We live in a hyperconnected world. So much so, that it has become too easy to overlook the remarkable technology that surrounds us, and which helps us complete even the most mundane of tasks. Case in point, the growth of the internet.

We’ve grown so accustomed to the internet’s omnipresence and its ability to effortlessly connect us to each other and provide us with so much crucial information, that most of us take it for granted.

The near-seamless digital landscape of today contrasts starkly with the comparatively low-tech 80s. As such, reminiscing about the 80s, as we so often do together here on this site, a curious question arises:

Was There Internet In The 80s?

The internet as we know it today did not exist in the 80s. However, the foundations for what would eventually become the Internet were already being laid during that time.

In fact, the early 80s saw the emergence of prototype frameworks that focused on communication and interconnectedness, thus, setting the stage for the development of the modern internet.

Unraveling and exploring the roots of our digital age is a fascinating task. So join me below, and let us delve into the captivating world of early computer networks, emerging technologies, and the humble beginnings of the world wide web.

Together, we’ll uncover the origins and evolution of interconnectedness during the most transformative of decades with this brief history of the internet.

The internet was different in the 80s

A Look Back At The Earliest Of Interconnected Networks

The 80s was a remarkable decade when it comes to both cultural and technological advancements. For example, the 80s saw the rise of timeless musical genres, iconic movies, and the birth of the personal computer. However, the internet was very far from what we know today.

While the internet of today did not exist in the 1980s, the foundations for its creation were most definitely being laid. You see, the 80s saw the development of the exciting field of computer networking.

The Advanced Research Projects Agency Network, most commonly known as ARPANET, had been around since the 60s, but it was limited to research institutions and defense contractors in bed with the U.S. Department of Defense. But the early 80s saw the first Local Area Networks start to gain popularity.

These early networks allowed computers within a limited geographical area, such as inside an office building or on a university campus, to connect with each other and enable the sharing of resources and information.

Ethernet, one of the most popular and widely used LAN protocols, became the de facto standard for computer networking during the 1980s. However, while LANs vastly improved communication and resource sharing on a local scale, connection on a global scale was still a ways away.

Shortly after the development of LANs, a new technology called the Bulletin Board System, or BBS for short, gained popularity as it allowed connected users to connect to one another using a dial-up modem machine, and access a variety of message boards, download files, and even play some prototypical early text-based computer games.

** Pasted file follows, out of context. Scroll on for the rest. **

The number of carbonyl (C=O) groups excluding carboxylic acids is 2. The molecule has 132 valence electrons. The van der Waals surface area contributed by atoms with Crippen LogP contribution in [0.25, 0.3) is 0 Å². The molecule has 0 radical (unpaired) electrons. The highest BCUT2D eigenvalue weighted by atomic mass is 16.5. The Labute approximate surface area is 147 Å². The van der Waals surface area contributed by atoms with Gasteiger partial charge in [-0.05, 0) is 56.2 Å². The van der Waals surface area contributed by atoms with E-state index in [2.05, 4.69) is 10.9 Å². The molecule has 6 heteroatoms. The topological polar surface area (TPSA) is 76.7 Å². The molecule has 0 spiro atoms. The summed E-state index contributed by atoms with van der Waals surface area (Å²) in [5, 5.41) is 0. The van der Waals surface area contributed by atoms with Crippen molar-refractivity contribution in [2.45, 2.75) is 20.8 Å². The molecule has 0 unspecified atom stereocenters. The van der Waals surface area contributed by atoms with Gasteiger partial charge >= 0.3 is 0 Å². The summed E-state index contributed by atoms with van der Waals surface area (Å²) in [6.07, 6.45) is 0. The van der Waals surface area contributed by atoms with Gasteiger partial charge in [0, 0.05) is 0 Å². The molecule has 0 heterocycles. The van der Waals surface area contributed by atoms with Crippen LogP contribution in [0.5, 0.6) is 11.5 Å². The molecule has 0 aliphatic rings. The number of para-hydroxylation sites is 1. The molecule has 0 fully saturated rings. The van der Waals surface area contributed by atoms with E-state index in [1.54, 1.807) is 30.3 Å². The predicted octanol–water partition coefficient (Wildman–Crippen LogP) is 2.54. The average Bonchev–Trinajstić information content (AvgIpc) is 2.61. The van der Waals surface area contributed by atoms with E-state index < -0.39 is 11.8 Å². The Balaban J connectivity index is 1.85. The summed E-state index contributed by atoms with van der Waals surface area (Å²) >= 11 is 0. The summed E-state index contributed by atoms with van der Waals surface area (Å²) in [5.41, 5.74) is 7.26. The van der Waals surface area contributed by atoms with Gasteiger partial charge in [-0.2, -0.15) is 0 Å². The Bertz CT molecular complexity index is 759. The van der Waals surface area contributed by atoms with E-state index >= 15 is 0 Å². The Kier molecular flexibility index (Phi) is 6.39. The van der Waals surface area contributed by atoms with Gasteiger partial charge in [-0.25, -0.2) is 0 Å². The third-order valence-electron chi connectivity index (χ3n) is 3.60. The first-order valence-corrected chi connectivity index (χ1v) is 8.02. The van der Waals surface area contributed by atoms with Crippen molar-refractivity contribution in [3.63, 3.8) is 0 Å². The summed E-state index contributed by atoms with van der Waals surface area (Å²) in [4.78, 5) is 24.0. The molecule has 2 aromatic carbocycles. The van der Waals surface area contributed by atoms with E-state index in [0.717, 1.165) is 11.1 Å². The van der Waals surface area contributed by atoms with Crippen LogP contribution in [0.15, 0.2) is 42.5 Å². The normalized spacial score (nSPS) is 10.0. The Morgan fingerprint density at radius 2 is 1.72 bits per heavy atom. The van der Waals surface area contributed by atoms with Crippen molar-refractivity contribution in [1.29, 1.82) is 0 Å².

In a way, BBS acted as a sort of frame of reference for the eventual development of online communities. This was perhaps the first glimpse at the full-blown internet that we all enjoy today.

The Birth Of The Internet

80s computer scientists figured out several foundational internet protocols and gave birth to the internet. For example, TCP/IP, which had been invented in the 70s, emerged as the standard protocol suite for network data transmission, thus enabling computers to communicate with each other outside of the limitations imposed by LANS

The Domain Name System, or DNS for short, a crucial aspect of the modern internet infrastructure, was established sometime in the mid-80s, providing a way to translate numerical IP addresses into a human-readable format. Without this development, the internet would not have grown into what we have today, and it would be significantly less user-friendly, far less accessible, and depressingly less dynamic.

Old computers connected to a local network

The Birth of the World Wide Web

The World Wide Web as we know it became a thing in the internet service provider era of the mid-1990s. Its creation is accredited to Sir Tim Berners-Lee, who among many things implemented the very first web server and web browser.

The World Wide Web emerged as the way to share information over the internet using a user-friendly interface to allow for easy navigation of and access to information. Thus paving the way for the Internet of today.

From Early Network Frameworks to Modern Internet Marvel

The internet as we know it today did not exist in the 1980s. However, the backbone for the online networks that continue to shape our world and reality, was laid down in the 80s.

Networks like ARPANET and LANs, along with the emergence of crucial techs such as BBS and the early internet protocols, provided a glimpse into the future potential of a fully connected world. 

Everyone remembers the birth of the world wide web in the 90s, as it was a turning point for the modern Internet’s evolution, however, the 80s were a crucial decade that set the stage for the interconnected world we live in today.